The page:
22 April 2019

Five things at difficult times

On the day of the Christchurch tragedy I was at school doing a day's relief teaching, which means an eight hour media blackout.  So when I eventually checked my phone it was clear that something terrible had happened in the world that day.  Fortunately I'd been spared the awful vision - it had been well and truly taken down by the time I got near it.  But  Facebook lit up with all manner of opinion and reaction. Of the many comments made online that day, one stood out for me - words from a dear and wise friend - which included the following, shared with permission.

"An horrific crime and tragedy has taken place in Christchurch, NZ. Keep silence, pray, weep, help. Then, reach out to someone who is not like you."

Keep silence.




Reach out.

Everything in this list is deeply good and the order is perfect, but it is the first point that ironically screams YES to me.  We are quick to speak, especially in this age of social media, and in increasingly unguarded fashion.  We are quick to anger.  Quick to level blame.  Quick to draw comparisons.  Quick to offer commentary when we're not in full possession of the facts.  We're apt to say things in the heat of the moment that at best, we regret down the track and at worst, bring the gospel into disrepute.  Keep silence.

And then we can pray.  Instead of talking to the world of social media, to our colleagues around the water cooler or even (perhaps especially) to our families around the dinner table, let's talk first to the One who is sovereign over all things.  Talk to the One whose care and concern is for the national and also the individual. Talk to the One who desires not the death of a sinner but that all would repent and turn to Him.  Talk to the One who understands the mess of emotion we all feel at these times - even the lack of emotion if compassion fatigue has set in.  Ask God to intervene in the situation.  Ask that He would help those afflicted, the families involved, those responding and those making important decisions in the midst of chaos.  Ask that he would help Christians on the ground to be and to do whatever they can, whatever their circumstances.  Ask that He would help the media to report wisely and well.  Ask that our own responses - wherever they might find their home - will be helpful and God honouring.

And weep. Giving rise to those feelings and sitting with the sadness for a while brings humanity to the moment, makes us a little less brash and a little more vulnerable, and maybe provides a moment for God to work in us.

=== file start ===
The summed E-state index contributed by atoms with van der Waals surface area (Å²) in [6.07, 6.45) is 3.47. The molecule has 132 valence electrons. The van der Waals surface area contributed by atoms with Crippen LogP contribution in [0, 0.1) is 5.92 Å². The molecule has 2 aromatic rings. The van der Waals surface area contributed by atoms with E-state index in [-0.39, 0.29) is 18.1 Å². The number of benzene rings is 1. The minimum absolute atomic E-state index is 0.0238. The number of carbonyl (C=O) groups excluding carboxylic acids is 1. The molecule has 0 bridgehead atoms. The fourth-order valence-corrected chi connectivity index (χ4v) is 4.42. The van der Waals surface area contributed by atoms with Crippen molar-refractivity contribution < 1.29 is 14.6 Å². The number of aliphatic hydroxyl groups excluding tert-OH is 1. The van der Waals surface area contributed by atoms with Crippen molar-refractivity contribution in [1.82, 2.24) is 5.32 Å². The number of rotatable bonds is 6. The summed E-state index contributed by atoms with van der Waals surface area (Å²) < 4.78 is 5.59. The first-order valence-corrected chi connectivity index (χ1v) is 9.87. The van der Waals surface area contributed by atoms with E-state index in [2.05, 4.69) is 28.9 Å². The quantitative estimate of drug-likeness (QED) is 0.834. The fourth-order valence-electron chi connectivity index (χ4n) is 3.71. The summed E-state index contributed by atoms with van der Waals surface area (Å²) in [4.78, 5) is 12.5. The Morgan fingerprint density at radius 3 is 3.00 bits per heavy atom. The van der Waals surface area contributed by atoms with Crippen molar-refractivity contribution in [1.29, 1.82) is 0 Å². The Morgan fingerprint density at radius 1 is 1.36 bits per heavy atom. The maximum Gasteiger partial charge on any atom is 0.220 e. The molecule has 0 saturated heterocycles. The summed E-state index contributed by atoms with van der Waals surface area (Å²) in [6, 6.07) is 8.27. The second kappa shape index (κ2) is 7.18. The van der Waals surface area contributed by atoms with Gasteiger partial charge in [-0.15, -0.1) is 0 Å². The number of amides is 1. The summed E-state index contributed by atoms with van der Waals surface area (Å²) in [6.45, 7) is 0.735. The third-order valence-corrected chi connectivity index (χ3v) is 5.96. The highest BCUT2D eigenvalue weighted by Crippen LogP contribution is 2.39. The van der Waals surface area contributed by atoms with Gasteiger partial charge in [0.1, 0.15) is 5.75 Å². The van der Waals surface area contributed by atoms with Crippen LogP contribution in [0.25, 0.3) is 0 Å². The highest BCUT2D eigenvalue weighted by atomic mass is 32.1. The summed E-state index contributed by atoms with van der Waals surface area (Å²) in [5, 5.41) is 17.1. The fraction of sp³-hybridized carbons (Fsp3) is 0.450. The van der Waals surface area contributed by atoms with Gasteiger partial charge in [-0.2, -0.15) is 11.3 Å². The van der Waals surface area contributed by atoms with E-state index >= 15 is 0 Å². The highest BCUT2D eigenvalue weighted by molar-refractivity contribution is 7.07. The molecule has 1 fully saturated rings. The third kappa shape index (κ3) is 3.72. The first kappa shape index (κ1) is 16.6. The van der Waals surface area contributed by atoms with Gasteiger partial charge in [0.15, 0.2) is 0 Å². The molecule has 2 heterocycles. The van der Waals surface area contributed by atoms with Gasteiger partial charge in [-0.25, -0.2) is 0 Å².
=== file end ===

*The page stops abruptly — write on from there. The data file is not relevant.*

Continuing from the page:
At which point it's time for God to work through us.  It's time to help.  If you are in close quarters is there something you can do?  If you are further away from the epicentre is there something tangible you can offer like a donation of money or goods?   Do you know someone closer in who needs something or who knows what is needed at the source? 

A friend of mine, a quilter, found a group who were making quilts to give to the families affected by the Christchurch event.  She was able to make one, filled with all the love she could muster, to be sent to the source.

Perhaps far, far away from the epicentre you know someone who is impacted ("triggered" seems to be the word at the moment) for reasons known or unknown.  Can you hold their hand for a while?  Even carefully crafted words - like the words on my friend's Facebook post after keeping silence, prayer and weeping - help to encourage, redirect, point in the right direction.

Ring Theory
Don't forget the Ring Theory.  This is the most on point thinking I have encountered on the whole subject of helping.  Comfort in and dump out.  If you're facing into the epicentre you pour in comfort and help.  It isn't helpful to moan and groan to someone closer to the tragedy.  They're already suffering.  If you need to vent or debrief then you turn out from the epicentre and find the support you need with someone further away from the problem.  (Click on the links to read more.  It's life changing.)

And finally reach out to someone who is not like you.  Unless you are right at hand to help in the midst of the tragedy it is easy to feel helpless and hopeless. We want to reach out, to hug or hold a hand, to share what resources we have, to provide something immediate and tangible.  But if we live elsewhere we can't easily do that.  But we could take that energy, that motivation, that desire to help, that beautiful part that sits at the core of our humanity, and channel it where it's needed right where we are.  Don't waste it.  That may mean crossing a socio-economic, ethnic, cultural, religious, educational, age, hygiene or quite some other divide.  And that's a good thing.  Because when we truly hold hands with those different from us who are impoverished by their circumstances we begin to see that we're not all that different after all. 

Today we find our world in the midst of another tragedy - as I write the death toll in the Sri Lankan attacks is nearly 300 with 500 more injured - and we know that there will be more tragedies after this one, many unreported, and that this doesn't even begin to account for crises that occur at an individual level.  But these are good words to remember and to put into practice at times like these.  Keep silence, pray, weep, help and then reach out.

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